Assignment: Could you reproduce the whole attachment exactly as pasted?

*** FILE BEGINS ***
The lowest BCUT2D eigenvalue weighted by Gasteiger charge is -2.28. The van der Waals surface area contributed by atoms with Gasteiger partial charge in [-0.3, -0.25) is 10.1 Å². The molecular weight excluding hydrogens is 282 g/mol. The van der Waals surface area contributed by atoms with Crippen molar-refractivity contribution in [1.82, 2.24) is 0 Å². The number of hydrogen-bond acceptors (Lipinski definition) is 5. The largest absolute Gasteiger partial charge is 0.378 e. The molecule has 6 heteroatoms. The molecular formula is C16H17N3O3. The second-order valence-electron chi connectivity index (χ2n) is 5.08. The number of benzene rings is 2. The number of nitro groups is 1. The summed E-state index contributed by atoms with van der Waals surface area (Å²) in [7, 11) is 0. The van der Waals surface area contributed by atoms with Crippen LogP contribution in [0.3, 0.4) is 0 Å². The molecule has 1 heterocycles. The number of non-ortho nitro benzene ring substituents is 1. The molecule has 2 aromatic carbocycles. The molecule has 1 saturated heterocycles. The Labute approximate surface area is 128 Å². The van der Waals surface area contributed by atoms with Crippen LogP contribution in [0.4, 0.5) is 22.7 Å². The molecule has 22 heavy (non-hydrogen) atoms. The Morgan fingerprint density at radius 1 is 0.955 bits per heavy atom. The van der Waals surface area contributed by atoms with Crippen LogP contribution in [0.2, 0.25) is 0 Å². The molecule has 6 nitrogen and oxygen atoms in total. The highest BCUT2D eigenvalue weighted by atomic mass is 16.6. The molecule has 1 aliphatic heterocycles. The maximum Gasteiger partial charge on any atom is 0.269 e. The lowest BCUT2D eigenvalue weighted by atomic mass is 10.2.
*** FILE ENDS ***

The lowest BCUT2D eigenvalue weighted by Gasteiger charge is -2.28. The van der Waals surface area contributed by atoms with Gasteiger partial charge in [-0.3, -0.25) is 10.1 Å². The molecular weight excluding hydrogens is 282 g/mol. The van der Waals surface area contributed by atoms with Crippen molar-refractivity contribution in [1.82, 2.24) is 0 Å². The number of hydrogen-bond acceptors (Lipinski definition) is 5. The largest absolute Gasteiger partial charge is 0.378 e. The molecule has 6 heteroatoms. The molecular formula is C16H17N3O3. The second-order valence-electron chi connectivity index (χ2n) is 5.08. The number of benzene rings is 2. The number of nitro groups is 1. The summed E-state index contributed by atoms with van der Waals surface area (Å²) in [7, 11) is 0. The van der Waals surface area contributed by atoms with Crippen LogP contribution in [0.3, 0.4) is 0 Å². The molecule has 1 heterocycles. The number of non-ortho nitro benzene ring substituents is 1. The molecule has 2 aromatic carbocycles. The molecule has 1 saturated heterocycles. The Labute approximate surface area is 128 Å². The van der Waals surface area contributed by atoms with Crippen LogP contribution in [0.4, 0.5) is 22.7 Å². The molecule has 22 heavy (non-hydrogen) atoms. The Morgan fingerprint density at radius 1 is 0.955 bits per heavy atom. The van der Waals surface area contributed by atoms with Crippen LogP contribution in [0.2, 0.25) is 0 Å². The molecule has 6 nitrogen and oxygen atoms in total. The highest BCUT2D eigenvalue weighted by atomic mass is 16.6. The molecule has 1 aliphatic heterocycles. The maximum Gasteiger partial charge on any atom is 0.269 e. The lowest BCUT2D eigenvalue weighted by atomic mass is 10.2.